About one in ten live births around the world are preterm and many of these babies will develop respiratory distress and require help with their breathing. Various strategies are available for this and an updated Cochrane review from July 2023 provides the latest evidence on the comparison of nasal intermittent positive pressure ventilation versus nasal continuous positive airway pressure when a baby’s breathing tube is removed. We asked one of the authors, Marc-Olivier Deguise from the Children's Hospital of Eastern Ontario in Canada to tell us about the findings, and he used ElevenLabs to make this recording.
Mike: Hello, I'm Mike Clarke, podcast editor for the Cochrane Library. About one in ten live births around the world are preterm and many of these babies will develop respiratory distress and require help with their breathing. Various strategies are available for this and an updated Cochrane review from July 2023 provides the latest evidence on the comparison of nasal intermittent positive pressure ventilation versus nasal continuous positive airway pressure when a baby's breathing tube is removed. We asked one of the authors, Marc-Olivier Deguise from the Children's Hospital of Eastern Ontario in Canada to tell us about the findings, and he used ElevenLabs to make this recording.
Marco: It's well-known that providing invasive respiratory support via a tube can be harmful to the developing lung of preterm babies and contribute to the development of chronic lung disease, which is the most common serious morbidity amongst preterm infants and there is currently no treatment for it. Because of this, providers of neonatal care have worked towards limiting the time that babies spend on mechanical ventilation and multiple non-invasive respiratory support strategies are available for when they come off it.
These include continuous positive airway pressure, or CPAP, which became a popular option and offers a continuous distending pressure to maintain an open airway without the need of a tube. Another strategy is called bilevel positive airway pressure, or BiPAP, or nasal intermittent positive pressure ventilation, which abbreviates to NIPPV. This offers additional superimposed inflations to set peak pressure at a regular set rate over a baseline distending pressure, as is provided with CPAP. These modes of ventilation can be used to facilitate the removal of the breathing tube while continuing to provide the baby with a form of breathing support that is less harmful to their developing lungs.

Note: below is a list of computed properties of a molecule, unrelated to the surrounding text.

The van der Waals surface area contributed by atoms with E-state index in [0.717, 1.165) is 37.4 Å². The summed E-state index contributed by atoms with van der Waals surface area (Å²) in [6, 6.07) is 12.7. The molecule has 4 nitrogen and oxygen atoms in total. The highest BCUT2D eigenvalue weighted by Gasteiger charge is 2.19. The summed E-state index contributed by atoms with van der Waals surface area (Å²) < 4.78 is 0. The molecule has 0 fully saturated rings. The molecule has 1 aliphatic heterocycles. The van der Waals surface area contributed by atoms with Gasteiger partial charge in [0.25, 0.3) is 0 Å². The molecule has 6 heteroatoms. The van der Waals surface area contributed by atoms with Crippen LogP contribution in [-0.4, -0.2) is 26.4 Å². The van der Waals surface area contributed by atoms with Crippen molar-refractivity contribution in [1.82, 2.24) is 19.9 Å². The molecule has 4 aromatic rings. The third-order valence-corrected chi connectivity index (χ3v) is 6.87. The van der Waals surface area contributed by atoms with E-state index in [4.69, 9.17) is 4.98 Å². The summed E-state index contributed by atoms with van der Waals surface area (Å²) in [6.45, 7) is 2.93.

Because it's currently unclear whether NIPPV is better than CPAP in preterm infants where the endotracheal tube has been removed, we aimed to assess the rate of respiratory failure and the need to resume respiratory support via a breathing tube when infants were transitioned to CPAP or NIPPV after removal of the tube. We also looked at a variety of secondary outcomes, including pulmonary air leak, chronic lung disease and mortality.
We found 19 randomized trials, most of which were small, but, in total, they had recruited more than 2700 infants. We found moderate certainty evidence that NIPPV likely reduces the risk of respiratory failure and reintubation within a week. This appeared to be dependent on the delivery system, with a clear benefit when NIPPV was provided via ventilator rather than the bi-level device. NIPPV also likely results in little to no difference in chronic lung disease compared to CPAP and may reduce pulmonary air leaks. There was no clear benefit or harm observed in other secondary outcomes, including mortality.
It's important to note that most trials enrolled infants with a gestational age of approximately 28 to 32 weeks and as such, the results of this review may not apply to extremely preterm infants who are most at risk of needing mechanical ventilation or developing chronic lung disease. This is a major limitation of the current evidence and clinicians taking care of extremely preterm infants should be aware that limited data are available for this group. We also identified potential regional differences, where studies from low-income countries did not identify a benefit for the use of NIPPV in preventing respiratory failure post-extubation, but such countries were vastly under-represented in the included studies compared to high-income countries and it is difficult to say if our findings are applicable globally.
In summary, NIPPV likely reduces the risk of respiratory failure and the need for reintubation in very preterm infants, born at 28 weeks gestation or later whose breathing tube has been removed. This is mostly noted when NIPPV is provided via a ventilator as opposed to a bilevel device, meaning that neonatal units with limited access to ventilators should take this into account, because bilevel devices lead to little or no benefit in the primary outcome of this review. Additional studies are needed to confirm these results, to assess the safety of NIPPV compared with NCPAP alone in a larger patient population, including extremely preterm infants, and to compare these modes of ventilation when mean airway pressure is matched between the devices used.
Mike: If you would like to look into these results in more detail and watch for future updates of the review if those additional studies become available, you can find it online. Just go to Cochrane Library dot com and search 'NIPPV for preterm infants' to get a link to it.